There’s something very interesting about equipment warranties that you should know.
Parts & Labor Warranties
The manufacturer can’t control the way their equipment is installed. They have to rely on their dealers to do it right. That’s why they typically give absolutely no labor warranty. You will, however, often receive a labor warranty when you buy new equipment because the manufacturer may make their dealers sign an agreement stating that they (the dealer) will provide at least a labor warranty. The dealer is then typically reimbursed for the parts only! The labor costs come out of their pocket.
What happens is, a lot of companies (especially smaller companies) don’t add any “cushion” into their price. They want to sell everything as cheap as they can (because they get more business that way). That sounds great to the customer, but when equipment starts failing under warranty, it’s the customer who ends up paying the price.
At the very least, the customer usually has to endure longer waits, shoddier service and a “second class” treatment from companies that put their “paying” customers first. In extreme cases, the customer could be left without any labor warranty at all when the company goes out of business. It happens more than you might think.
Compressors & Heat Exchangers
Be careful when your salesperson starts talking about warranties. It’s really easy for them to tell you you’re getting a 5-year, 10-year, 20-year, or lifetime warranty and just gloss over the fact that their terrific sounding warranty is for that part only and doesn’t include labor.
The four different warranties you should be aware of are for your parts, labor, compressor (on an air conditioner) and heat exchanger (on a furnace).
Some HVAC companies offer a longer warranty as part of their regular service. They’ll even increase the parts warranty at their own risk. You’ll probably pay a little more, but it could be worth it. Look for the longest warranty you can find, but make sure it’s being given to you by a company that will be around for its term. If your equipment fails in the fourth year of a 5-year parts and labor warranty, but the company went out of business in the third, you’re out of luck.
In addition to these standard warranties, you can also purchase an extended warranty. These are sometimes offered by the manufacturer and almost always offered by the dealer. They usually provide an additional 5 or 10 years of parts and labor coverage and could be worth the extra money. Again, if it’s being offered by the dealer only, make sure they’re the type of company that’s going to be around for 5 or 10 years. You’ll usually end up spending an extra $600 – $1200 for this protection.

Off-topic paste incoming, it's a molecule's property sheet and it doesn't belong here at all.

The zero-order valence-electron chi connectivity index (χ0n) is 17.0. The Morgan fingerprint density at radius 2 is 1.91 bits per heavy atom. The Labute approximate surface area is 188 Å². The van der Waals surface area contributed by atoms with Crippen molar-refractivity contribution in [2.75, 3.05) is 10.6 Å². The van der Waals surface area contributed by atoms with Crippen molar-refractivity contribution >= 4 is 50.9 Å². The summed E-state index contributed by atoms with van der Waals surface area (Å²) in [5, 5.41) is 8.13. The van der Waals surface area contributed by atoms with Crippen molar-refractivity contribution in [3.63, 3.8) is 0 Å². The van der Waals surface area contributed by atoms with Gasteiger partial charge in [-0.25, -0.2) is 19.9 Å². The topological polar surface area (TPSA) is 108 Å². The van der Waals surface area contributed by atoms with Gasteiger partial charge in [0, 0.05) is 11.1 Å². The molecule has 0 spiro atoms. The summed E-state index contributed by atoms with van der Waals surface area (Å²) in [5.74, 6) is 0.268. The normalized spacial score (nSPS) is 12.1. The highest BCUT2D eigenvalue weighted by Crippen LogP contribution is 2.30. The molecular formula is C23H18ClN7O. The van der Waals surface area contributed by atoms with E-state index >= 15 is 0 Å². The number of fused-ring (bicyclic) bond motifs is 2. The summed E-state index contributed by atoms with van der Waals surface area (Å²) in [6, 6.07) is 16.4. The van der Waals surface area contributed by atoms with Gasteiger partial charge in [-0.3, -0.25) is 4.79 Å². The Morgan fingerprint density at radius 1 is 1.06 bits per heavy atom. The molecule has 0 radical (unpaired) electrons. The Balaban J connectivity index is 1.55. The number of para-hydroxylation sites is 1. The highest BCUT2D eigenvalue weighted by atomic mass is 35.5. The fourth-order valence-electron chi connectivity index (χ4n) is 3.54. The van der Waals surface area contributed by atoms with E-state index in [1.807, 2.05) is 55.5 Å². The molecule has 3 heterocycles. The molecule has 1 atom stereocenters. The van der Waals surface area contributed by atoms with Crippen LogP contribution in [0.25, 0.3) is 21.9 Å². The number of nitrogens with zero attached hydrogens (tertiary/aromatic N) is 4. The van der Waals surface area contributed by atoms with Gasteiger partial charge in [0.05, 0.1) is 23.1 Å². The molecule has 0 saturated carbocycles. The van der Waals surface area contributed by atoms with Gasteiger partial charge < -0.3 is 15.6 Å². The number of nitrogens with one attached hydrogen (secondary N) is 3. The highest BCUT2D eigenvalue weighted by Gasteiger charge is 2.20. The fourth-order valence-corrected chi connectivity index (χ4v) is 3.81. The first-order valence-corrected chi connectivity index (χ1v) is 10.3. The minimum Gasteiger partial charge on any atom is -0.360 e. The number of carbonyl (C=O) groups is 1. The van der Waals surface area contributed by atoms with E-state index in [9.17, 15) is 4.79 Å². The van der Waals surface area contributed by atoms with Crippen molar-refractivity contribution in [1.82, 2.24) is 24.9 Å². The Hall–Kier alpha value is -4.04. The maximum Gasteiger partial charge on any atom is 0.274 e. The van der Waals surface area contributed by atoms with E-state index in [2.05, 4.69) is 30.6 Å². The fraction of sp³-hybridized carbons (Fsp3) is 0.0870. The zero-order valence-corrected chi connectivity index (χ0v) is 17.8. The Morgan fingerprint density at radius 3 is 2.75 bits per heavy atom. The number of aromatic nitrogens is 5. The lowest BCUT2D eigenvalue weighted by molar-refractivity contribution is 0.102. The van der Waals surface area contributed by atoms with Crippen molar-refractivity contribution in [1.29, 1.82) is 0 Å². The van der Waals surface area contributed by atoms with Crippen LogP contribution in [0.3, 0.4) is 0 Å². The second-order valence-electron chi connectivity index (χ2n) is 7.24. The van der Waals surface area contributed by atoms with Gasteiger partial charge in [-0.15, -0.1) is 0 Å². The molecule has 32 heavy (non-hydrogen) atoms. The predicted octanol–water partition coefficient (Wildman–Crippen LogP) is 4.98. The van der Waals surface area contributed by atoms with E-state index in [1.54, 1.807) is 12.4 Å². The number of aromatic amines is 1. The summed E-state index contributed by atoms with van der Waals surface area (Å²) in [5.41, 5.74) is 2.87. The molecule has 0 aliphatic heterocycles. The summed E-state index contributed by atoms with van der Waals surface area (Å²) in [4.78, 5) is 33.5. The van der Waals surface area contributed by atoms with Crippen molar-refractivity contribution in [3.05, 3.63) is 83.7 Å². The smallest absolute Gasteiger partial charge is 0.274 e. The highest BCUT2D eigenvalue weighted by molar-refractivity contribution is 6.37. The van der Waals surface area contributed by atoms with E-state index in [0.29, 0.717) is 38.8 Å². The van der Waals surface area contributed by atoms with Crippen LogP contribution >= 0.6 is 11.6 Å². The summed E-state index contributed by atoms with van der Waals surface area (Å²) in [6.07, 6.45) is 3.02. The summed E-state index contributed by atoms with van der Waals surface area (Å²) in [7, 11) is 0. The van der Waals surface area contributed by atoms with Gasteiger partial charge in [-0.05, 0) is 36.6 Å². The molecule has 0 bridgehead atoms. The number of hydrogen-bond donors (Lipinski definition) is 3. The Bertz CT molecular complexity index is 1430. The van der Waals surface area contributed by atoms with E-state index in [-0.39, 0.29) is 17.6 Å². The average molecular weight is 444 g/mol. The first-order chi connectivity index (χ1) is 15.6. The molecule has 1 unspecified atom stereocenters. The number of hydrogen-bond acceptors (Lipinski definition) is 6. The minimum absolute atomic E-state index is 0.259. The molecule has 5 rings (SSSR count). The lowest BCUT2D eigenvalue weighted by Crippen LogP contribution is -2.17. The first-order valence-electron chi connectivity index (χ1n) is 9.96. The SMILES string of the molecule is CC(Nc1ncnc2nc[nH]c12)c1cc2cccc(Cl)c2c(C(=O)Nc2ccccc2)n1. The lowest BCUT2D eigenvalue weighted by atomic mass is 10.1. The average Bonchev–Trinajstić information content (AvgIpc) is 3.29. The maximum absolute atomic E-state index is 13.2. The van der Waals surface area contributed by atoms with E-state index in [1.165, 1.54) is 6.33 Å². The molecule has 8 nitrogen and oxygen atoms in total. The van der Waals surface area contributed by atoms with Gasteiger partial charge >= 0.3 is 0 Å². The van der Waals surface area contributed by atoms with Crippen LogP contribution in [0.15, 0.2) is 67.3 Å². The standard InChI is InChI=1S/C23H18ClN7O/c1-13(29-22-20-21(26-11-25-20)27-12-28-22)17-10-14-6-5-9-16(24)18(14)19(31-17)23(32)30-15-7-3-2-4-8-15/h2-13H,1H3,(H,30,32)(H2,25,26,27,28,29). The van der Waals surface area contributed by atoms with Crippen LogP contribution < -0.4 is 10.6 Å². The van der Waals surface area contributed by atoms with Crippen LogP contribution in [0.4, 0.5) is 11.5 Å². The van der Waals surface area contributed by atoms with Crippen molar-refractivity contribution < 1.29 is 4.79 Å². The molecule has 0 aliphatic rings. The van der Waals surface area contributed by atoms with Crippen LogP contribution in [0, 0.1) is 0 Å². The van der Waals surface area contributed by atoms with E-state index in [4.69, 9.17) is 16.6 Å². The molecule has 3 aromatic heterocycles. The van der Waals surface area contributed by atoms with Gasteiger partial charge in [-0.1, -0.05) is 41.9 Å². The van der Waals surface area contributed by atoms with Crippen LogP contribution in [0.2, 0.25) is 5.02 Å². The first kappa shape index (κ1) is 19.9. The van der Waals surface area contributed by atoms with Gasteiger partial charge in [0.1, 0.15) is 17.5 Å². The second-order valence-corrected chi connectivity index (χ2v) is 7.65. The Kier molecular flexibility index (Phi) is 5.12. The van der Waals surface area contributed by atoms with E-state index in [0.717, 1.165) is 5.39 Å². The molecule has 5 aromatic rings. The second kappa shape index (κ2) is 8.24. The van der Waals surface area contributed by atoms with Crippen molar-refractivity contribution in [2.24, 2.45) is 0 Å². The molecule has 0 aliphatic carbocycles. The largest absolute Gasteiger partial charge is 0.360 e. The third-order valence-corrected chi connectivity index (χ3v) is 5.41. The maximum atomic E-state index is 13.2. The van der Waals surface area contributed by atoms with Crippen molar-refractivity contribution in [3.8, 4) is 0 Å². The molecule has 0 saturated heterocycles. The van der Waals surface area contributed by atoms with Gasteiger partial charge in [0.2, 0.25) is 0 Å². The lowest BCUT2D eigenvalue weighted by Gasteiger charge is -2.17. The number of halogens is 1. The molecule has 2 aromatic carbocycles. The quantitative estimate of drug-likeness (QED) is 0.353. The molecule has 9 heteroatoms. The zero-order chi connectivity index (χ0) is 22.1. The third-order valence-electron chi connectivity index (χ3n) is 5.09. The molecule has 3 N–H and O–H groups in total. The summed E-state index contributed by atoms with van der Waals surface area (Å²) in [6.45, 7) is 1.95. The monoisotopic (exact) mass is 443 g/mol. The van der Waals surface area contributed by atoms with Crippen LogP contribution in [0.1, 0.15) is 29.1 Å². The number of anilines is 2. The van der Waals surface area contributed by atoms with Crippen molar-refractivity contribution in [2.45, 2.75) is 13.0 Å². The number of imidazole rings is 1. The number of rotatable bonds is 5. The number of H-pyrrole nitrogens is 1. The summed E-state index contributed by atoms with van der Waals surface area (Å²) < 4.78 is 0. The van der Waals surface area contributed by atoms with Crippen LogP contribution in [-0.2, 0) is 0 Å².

Be aware of specifics when your salesperson starts talking about warranties – they’re often very vague about their offer. Make them put everything in writing, including the times that warranty service is available and how long you’ll have to wait for service if it breaks down during the busiest time of the year (our questionnaire will help you with this). A lot of times they’ll throw around those heat exchanger and compressor warranties to try to make their warranty sound better than it is.
Some companies also offer preventive maintenance plans. We strongly recommend that you make use of these. The old saying fits, “They don’t build’em like they used to.” Nothing could be better for your new system than having it cleaned and tuned-up before each heating and cooling season. Preventative maintenance is to your heating/cooling system what oil changes are to your car. Not only will it help your system run better and last longer, but you could also void your warranty if the system is not maintained properly. It’s definitely worthwhile.
A lot of companies offer prepaid maintenance plans that cost less than what you would spend for individual tune-ups. Look for someone that has a good program. It’s usually well worth the investment.